One day Uncle Bromley persuaded a man from the section gang to give my sister, my brother, and I a ride on his speeder. It was strictly against the rules, but he obliged. I guess there were no trains scheduled that day.
We headed east across the river and started up through the cuts on the long grade toward Grano. At no time did our speed exceed twenty-five miles an hour. After the novelty of riding on one of these "putt-putt" cars wore off, and I began to look around, I noticed the local birds liked to land on the tracks between the rails and wait for our approach, flying off at the last second. I suppose they were trying to impress their lady friends with how brave they were.
When we got within sight of Grano's Elevator (or was it a municipal water tower?)
the section hand stopped and took us back to Greene before we were spotted.
If you look closely at the pictures of the depot, you can see
a small signal device hanging from the eaves of the depot, just outside the
bay window. It's maybe a foot long, painted red; the ends are rounded
and have holes in them. I asked Uncle Bromley what it was for,
and he said it was an order board. If he set it crossways, he said,
the train would stop,
and not move until he cleared it. In fact, he said,
the engineer wouldn't move the train even if the President of the United States
got down on his knees
and begged him to move it. I tried
to imagine President Eisenhower, as I'd seen him in My Weekly Reader, down
on his knees in the gravel, his bald head gleaming,
and the engineer standing on his locomotive with his
arms folded, shaking his head. It was quite a stretch, but
what he said was true.
If you look closely at the pictures of the depot, you can see a small signal device hanging from the eaves of the depot, just outside the bay window. It's maybe a foot long, painted red; the ends are rounded and have holes in them. I asked Uncle Bromley what it was for, and he said it was an order board. If he set it crossways, he said, the train would stop, and not move until he cleared it. In fact, he said, the engineer wouldn't move the train even if the President of the United States got down on his knees and begged him to move it. I tried to imagine President Eisenhower, as I'd seen him in My Weekly Reader, down on his knees in the gravel, his bald head gleaming, and the engineer standing on his locomotive with his arms folded, shaking his head. It was quite a stretch, but what he said was true.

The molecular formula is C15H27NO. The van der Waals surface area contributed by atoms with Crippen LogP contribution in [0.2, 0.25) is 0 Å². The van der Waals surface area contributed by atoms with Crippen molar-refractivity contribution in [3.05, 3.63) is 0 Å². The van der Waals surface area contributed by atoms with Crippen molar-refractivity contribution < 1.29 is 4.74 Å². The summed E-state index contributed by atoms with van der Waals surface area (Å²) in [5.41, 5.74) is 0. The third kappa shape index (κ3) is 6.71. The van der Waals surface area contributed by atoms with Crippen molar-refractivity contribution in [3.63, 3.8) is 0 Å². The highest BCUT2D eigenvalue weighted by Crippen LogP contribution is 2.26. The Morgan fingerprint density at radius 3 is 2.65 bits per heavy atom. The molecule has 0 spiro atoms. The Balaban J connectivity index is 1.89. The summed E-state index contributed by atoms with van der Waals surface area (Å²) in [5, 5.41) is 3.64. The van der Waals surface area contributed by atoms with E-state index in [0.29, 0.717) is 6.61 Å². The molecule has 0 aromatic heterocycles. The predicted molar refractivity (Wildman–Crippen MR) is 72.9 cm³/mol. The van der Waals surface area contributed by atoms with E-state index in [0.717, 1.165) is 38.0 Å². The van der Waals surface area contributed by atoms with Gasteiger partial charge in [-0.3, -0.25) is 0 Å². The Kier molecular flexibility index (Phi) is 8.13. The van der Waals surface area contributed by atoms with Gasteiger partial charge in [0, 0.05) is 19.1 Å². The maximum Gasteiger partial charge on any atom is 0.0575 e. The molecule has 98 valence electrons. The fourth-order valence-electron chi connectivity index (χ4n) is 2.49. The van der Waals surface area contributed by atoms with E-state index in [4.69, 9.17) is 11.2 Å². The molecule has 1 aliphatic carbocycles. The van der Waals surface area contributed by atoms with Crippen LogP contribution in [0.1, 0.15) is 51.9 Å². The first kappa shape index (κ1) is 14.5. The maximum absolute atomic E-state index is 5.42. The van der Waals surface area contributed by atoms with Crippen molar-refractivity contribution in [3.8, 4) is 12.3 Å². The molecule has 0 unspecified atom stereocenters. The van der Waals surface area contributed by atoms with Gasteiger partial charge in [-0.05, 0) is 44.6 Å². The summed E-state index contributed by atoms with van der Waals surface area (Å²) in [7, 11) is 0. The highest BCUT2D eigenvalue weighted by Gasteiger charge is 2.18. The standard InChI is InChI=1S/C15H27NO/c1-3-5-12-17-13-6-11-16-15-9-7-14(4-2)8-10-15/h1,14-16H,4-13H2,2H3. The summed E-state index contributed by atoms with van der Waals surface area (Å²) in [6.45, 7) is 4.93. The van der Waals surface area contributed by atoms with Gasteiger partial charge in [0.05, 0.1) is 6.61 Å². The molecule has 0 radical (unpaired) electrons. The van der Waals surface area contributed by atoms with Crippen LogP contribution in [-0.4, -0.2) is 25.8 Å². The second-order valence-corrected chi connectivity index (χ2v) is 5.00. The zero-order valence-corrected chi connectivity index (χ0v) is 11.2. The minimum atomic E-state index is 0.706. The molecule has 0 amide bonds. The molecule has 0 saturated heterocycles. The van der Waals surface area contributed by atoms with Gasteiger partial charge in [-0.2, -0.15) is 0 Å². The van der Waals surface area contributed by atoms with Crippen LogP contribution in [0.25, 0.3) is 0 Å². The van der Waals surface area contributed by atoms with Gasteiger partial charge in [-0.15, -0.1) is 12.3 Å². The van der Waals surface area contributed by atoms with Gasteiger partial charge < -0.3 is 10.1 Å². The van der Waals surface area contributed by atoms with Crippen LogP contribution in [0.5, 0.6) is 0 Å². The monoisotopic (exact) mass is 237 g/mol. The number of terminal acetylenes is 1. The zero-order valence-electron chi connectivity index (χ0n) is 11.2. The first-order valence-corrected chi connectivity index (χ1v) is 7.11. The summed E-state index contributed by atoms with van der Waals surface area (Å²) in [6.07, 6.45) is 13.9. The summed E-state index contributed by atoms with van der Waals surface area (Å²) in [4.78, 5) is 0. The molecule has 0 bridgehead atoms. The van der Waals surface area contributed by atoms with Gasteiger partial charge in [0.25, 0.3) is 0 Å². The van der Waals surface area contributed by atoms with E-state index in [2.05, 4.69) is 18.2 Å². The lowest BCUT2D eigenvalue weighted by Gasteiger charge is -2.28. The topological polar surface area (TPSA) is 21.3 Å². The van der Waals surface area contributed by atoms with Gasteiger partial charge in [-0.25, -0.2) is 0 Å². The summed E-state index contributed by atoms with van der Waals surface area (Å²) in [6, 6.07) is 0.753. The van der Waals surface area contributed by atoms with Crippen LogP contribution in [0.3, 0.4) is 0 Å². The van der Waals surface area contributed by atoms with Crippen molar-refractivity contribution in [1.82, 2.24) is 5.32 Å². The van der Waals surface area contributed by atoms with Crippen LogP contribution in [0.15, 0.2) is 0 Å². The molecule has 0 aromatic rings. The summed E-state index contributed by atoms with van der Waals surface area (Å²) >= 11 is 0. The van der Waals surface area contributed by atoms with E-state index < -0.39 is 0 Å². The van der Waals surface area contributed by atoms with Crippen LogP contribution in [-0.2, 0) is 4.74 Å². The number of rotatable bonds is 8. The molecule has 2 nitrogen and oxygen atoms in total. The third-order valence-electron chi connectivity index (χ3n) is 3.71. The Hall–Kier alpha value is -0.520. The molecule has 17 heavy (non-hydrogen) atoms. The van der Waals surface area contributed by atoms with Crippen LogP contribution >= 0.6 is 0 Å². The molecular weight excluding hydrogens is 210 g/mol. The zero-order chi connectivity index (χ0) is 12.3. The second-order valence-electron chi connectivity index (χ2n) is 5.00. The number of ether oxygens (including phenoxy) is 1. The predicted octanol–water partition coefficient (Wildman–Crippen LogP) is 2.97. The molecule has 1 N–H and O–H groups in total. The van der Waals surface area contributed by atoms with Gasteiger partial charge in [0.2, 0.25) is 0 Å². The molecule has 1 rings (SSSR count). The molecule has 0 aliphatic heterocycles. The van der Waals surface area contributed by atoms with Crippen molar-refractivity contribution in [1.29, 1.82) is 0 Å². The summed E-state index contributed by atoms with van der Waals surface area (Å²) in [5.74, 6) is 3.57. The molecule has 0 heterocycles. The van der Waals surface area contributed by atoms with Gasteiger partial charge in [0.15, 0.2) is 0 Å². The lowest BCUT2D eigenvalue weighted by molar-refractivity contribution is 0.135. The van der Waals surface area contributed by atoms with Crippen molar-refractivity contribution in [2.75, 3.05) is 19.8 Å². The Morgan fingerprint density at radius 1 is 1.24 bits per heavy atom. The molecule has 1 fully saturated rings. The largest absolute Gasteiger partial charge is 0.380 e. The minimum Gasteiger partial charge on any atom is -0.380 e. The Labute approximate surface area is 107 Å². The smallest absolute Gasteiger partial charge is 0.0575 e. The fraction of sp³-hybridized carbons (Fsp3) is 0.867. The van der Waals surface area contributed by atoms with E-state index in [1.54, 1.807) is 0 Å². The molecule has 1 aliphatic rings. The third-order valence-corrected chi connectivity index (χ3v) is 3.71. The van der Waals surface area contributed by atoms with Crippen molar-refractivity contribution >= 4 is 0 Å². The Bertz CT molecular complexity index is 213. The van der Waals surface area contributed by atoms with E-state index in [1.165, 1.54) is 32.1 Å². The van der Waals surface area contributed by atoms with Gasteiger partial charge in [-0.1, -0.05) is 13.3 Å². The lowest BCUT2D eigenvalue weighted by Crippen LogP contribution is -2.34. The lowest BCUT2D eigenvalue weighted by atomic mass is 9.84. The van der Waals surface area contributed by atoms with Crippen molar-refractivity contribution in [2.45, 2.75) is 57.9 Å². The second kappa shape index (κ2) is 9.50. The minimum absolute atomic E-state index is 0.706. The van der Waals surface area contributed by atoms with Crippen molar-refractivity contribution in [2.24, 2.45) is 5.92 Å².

The work crew assigned to remove the siding parked their equipment on the spur near the depot at night, then took what they needed to the work site each morning.
Several of us were down there one afternoon, watching the action, when we heard
voices raised in anger. A flat car had to be moved a
few feet before work could continue, and even though the
self-propelled Burro crane was capable of it, using it to
move a freight car was using it as a
locomotive, and North Dakota state law required the presence of
both an engineer and a fireman on locomotives.*
A fireman was sent for,
and work stopped, to remain at a standstill until he
arrived. We spectators trooped back up the track to the house.
I recall one evening we walked down the track to flag down the train and get ride into town. It was getting dark when the train arrived, and the step up to the combination coach was higher than I could manage, so I was hauled aboard by the arms.
Once in the coach, I looked around. There were no other passengers, and the conductor had a desk in the passenger compartment near the baggage section. He lit a kerosene lamp, placed it on the desk, and then turned away to take care of other business.
I watched, fascinated, as the flame grew taller and thinner, until it was starting to come out the top of the chimney. The conductor, who had been distracted by our arrival, finally caught it and turned it down before it got much higher.
We went to the nearby city of Bowbells, where my cousin Bonnie owned and operated a hotel, on several occasions. On one of those visits, the town was celebrating Pioneer Days, complete with speeches and a carnival with games and rides.
I tried a few games with no luck at all, and finally settled on one booth there, where for 10¢ the man would spin the wheel and you would win your choice of anything off the shelf corresponding to the number the wheel landed on.